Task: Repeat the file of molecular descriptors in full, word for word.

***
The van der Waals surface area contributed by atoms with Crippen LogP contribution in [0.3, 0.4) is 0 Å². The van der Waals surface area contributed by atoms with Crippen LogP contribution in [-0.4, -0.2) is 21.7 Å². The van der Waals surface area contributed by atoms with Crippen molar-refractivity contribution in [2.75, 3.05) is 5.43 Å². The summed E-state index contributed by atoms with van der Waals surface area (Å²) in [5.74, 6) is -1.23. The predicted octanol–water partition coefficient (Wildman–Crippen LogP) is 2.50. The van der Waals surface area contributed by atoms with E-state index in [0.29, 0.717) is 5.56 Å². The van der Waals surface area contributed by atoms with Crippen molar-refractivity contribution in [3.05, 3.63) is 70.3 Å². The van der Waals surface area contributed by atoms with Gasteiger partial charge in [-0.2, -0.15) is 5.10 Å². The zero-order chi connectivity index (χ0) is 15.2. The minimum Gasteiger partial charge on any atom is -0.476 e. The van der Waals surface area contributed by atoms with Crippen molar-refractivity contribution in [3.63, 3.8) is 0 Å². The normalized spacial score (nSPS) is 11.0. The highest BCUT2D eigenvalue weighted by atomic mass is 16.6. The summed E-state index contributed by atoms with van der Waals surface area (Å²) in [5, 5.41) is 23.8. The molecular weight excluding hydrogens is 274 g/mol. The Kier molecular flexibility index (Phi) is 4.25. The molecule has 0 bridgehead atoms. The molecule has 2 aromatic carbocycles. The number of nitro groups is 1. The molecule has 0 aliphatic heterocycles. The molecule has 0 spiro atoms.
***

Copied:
The van der Waals surface area contributed by atoms with Crippen LogP contribution in [0.3, 0.4) is 0 Å². The van der Waals surface area contributed by atoms with Crippen LogP contribution in [-0.4, -0.2) is 21.7 Å². The van der Waals surface area contributed by atoms with Crippen molar-refractivity contribution in [2.75, 3.05) is 5.43 Å². The summed E-state index contributed by atoms with van der Waals surface area (Å²) in [5.74, 6) is -1.23. The predicted octanol–water partition coefficient (Wildman–Crippen LogP) is 2.50. The van der Waals surface area contributed by atoms with E-state index in [0.29, 0.717) is 5.56 Å². The van der Waals surface area contributed by atoms with Crippen molar-refractivity contribution in [3.05, 3.63) is 70.3 Å². The van der Waals surface area contributed by atoms with Gasteiger partial charge in [-0.2, -0.15) is 5.10 Å². The zero-order chi connectivity index (χ0) is 15.2. The minimum Gasteiger partial charge on any atom is -0.476 e. The van der Waals surface area contributed by atoms with Crippen molar-refractivity contribution in [3.63, 3.8) is 0 Å². The normalized spacial score (nSPS) is 11.0. The highest BCUT2D eigenvalue weighted by atomic mass is 16.6. The summed E-state index contributed by atoms with van der Waals surface area (Å²) in [5, 5.41) is 23.8. The molecular weight excluding hydrogens is 274 g/mol. The Kier molecular flexibility index (Phi) is 4.25. The molecule has 0 bridgehead atoms. The molecule has 2 aromatic carbocycles. The number of nitro groups is 1. The molecule has 0 aliphatic heterocycles. The molecule has 0 spiro atoms.